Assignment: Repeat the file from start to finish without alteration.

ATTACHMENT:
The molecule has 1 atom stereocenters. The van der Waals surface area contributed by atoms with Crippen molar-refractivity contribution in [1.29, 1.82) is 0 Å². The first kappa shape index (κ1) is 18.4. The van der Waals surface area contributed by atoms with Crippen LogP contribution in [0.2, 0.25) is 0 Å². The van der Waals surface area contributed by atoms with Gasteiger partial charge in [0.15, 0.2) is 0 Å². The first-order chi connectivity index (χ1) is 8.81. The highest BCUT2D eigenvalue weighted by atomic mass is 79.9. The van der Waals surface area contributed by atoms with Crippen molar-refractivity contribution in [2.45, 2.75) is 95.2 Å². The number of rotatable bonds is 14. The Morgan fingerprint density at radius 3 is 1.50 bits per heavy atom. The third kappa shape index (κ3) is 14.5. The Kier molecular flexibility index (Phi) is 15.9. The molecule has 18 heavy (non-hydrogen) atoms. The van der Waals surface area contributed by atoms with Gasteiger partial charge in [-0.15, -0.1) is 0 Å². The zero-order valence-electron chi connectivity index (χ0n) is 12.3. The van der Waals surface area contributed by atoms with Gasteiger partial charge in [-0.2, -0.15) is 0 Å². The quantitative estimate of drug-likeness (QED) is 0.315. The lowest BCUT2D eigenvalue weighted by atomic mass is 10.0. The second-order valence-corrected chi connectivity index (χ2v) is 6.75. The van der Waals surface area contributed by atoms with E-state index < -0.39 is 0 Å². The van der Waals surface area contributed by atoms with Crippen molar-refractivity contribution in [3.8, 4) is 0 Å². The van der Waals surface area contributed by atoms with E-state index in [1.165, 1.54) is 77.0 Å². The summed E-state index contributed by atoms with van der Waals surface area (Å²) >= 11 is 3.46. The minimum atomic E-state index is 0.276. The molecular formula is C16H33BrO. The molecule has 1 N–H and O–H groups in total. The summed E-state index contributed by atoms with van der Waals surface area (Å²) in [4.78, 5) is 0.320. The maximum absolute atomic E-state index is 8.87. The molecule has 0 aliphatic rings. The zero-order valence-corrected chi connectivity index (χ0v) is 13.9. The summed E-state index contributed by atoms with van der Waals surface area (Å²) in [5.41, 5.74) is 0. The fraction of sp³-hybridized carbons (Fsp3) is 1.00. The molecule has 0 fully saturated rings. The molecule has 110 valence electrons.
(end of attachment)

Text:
The molecule has 1 atom stereocenters. The van der Waals surface area contributed by atoms with Crippen molar-refractivity contribution in [1.29, 1.82) is 0 Å². The first kappa shape index (κ1) is 18.4. The van der Waals surface area contributed by atoms with Crippen LogP contribution in [0.2, 0.25) is 0 Å². The van der Waals surface area contributed by atoms with Gasteiger partial charge in [0.15, 0.2) is 0 Å². The first-order chi connectivity index (χ1) is 8.81. The highest BCUT2D eigenvalue weighted by atomic mass is 79.9. The van der Waals surface area contributed by atoms with Crippen molar-refractivity contribution in [2.45, 2.75) is 95.2 Å². The number of rotatable bonds is 14. The Morgan fingerprint density at radius 3 is 1.50 bits per heavy atom. The third kappa shape index (κ3) is 14.5. The Kier molecular flexibility index (Phi) is 15.9. The molecule has 18 heavy (non-hydrogen) atoms. The van der Waals surface area contributed by atoms with Gasteiger partial charge in [-0.15, -0.1) is 0 Å². The zero-order valence-electron chi connectivity index (χ0n) is 12.3. The van der Waals surface area contributed by atoms with Gasteiger partial charge in [-0.2, -0.15) is 0 Å². The quantitative estimate of drug-likeness (QED) is 0.315. The lowest BCUT2D eigenvalue weighted by atomic mass is 10.0. The second-order valence-corrected chi connectivity index (χ2v) is 6.75. The van der Waals surface area contributed by atoms with E-state index < -0.39 is 0 Å². The van der Waals surface area contributed by atoms with Crippen molar-refractivity contribution in [3.8, 4) is 0 Å². The van der Waals surface area contributed by atoms with E-state index in [1.165, 1.54) is 77.0 Å². The summed E-state index contributed by atoms with van der Waals surface area (Å²) >= 11 is 3.46. The minimum atomic E-state index is 0.276. The molecular formula is C16H33BrO. The molecule has 1 N–H and O–H groups in total. The summed E-state index contributed by atoms with van der Waals surface area (Å²) in [4.78, 5) is 0.320. The maximum absolute atomic E-state index is 8.87. The molecule has 0 aliphatic rings. The zero-order valence-corrected chi connectivity index (χ0v) is 13.9. The summed E-state index contributed by atoms with van der Waals surface area (Å²) in [5.41, 5.74) is 0. The fraction of sp³-hybridized carbons (Fsp3) is 1.00. The molecule has 0 fully saturated rings. The molecule has 110 valence electrons.